Christian Sience Monitor
Sci/Tech > Internet
posted April 13, 2004
Driving through Chernobyl
By Jim Regan | csmonitor.com
HALIFAX, NOVA SCOTIA You don't always need eye-catching graphics, expert design, or a full complement of plug-ins to create a compelling website. Sometimes all you need is "a story about a town that one can ride through with no stoplights, no police, and no danger of hitting any living thing." Ghost Town is a photographic record of today's Chernobyl - and a tour of this 20th century Pompeii is more than enough to draw visitors by the thousands.
Ghost Town is very probably the most basic website ever reviewed in this space, yet it may make more of an impact on its visitors than productions costing tens of thousands of dollars. One can get a sense of that impact from the fact that Ghost Town was a ghost itself for a while - a victim of its own success as it blew past its host's bandwidth limits.
Back in operation with the addition of new photos taken this Spring, the counter on the current home page seems to climb as fast as the national debt clock, but new arrangements should keep the site operational in spite of its popularity. (If not - in another measure of the site's influence - mirror sites were popping up like mushrooms before the first collapse, and there's now also a sanctioned mirror of the current project.)
With grey backgrounds, default text, and looking like it could have been made in the early 90s, Ghost Town is all about content. Created by a Russian motorcyclist (Elena) who was a child during the reactor disaster, and now likes to ride through Chernobyl's 'dead zone,' this photojournal offers a 27-page tour with a handful of large images on each page. Beginning with a map of the area around the nuclear plant (complete with current radiation levels), a text introduction includes such helpful tidbits as the facts that it takes 2.5 times as much radiation to kill a chicken as a human being (100 times as much for a cockroach), that radiation on the middle of the road is lower than that on either side, and that it's best to ride alone - so you're not riding through someone else's radioactive dust. (Sound like fun? In fact, Elena - whose father is a nuclear physicist - is well prepared to judge and manage her risk level, but this is definitely not your typical Sunday ride.)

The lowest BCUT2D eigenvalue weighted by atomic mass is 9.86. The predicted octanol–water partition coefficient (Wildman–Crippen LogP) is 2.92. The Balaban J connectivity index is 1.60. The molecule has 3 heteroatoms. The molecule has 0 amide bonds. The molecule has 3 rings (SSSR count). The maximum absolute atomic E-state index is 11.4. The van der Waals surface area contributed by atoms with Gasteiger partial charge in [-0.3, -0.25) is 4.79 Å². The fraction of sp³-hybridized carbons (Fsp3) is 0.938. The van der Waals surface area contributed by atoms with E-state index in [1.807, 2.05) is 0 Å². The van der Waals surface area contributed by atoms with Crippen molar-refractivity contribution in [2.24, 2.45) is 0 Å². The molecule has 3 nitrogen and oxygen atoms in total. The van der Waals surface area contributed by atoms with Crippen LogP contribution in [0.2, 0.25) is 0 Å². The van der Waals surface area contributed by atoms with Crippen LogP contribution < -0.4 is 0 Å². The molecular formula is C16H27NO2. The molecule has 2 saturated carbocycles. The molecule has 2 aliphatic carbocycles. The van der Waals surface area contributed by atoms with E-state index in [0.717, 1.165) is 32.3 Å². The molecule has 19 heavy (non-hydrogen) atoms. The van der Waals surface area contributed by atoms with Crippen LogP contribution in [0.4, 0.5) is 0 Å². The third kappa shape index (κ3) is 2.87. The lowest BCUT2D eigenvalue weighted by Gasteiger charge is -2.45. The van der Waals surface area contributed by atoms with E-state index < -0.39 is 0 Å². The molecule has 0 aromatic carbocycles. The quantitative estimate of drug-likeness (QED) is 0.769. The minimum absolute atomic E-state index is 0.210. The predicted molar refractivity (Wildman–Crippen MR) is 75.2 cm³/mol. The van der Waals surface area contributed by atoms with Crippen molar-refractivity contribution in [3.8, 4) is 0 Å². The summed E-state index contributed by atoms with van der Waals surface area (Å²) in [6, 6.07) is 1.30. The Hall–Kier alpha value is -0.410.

A brief recap of the Chernobyl disaster follows, and the 'travel photos' begin - opening with the ironic observation that the roads get better the closer one gets to the dead zone. What follows is an amazing collection of abandoned farms, buildings, and entire towns. While some images could be of any deserted building almost anywhere in the world, others have a definite post-apocalyptic (in the real sense of the word) feel to them. Grass overgrowing city streets, and a tree growing through an interior floor speak to the total abandonment since the 1986 disaster, while laundry still hanging from a balcony, and personal belongings (photographs, uncollected mail) bear witness to the urgency of the eventual evacuation.
Wide shots paint a different, but no less poignant, picture. Photographs taken from the roof of the tallest building in the town reveal sweeping views of an intact, but empty, settlement. A series of shots of government vehicles left in nearby fields is made even more sobering with the knowledge that every crew member of every fire truck and helicopter died within hours or days.
(Incredibly, there are a handful of people that still live in the zone and eat produce grown in the region. Of 3,500 who refused to leave in 1986, 400 survive.)
Elena also includes a reminder of the potential for fresh disaster, with images of the deteriorating 'sarcophagus' built around the crippled power plant. She then closes the collection with snapshots from the town's kindergarten.
And that's it. Some pictures and a bit of text. And if you're like most visitors, you'll be e-mailing the URL to your friends as soon as you leave.
Ghost Town can be found at http://www.kidofspeed.com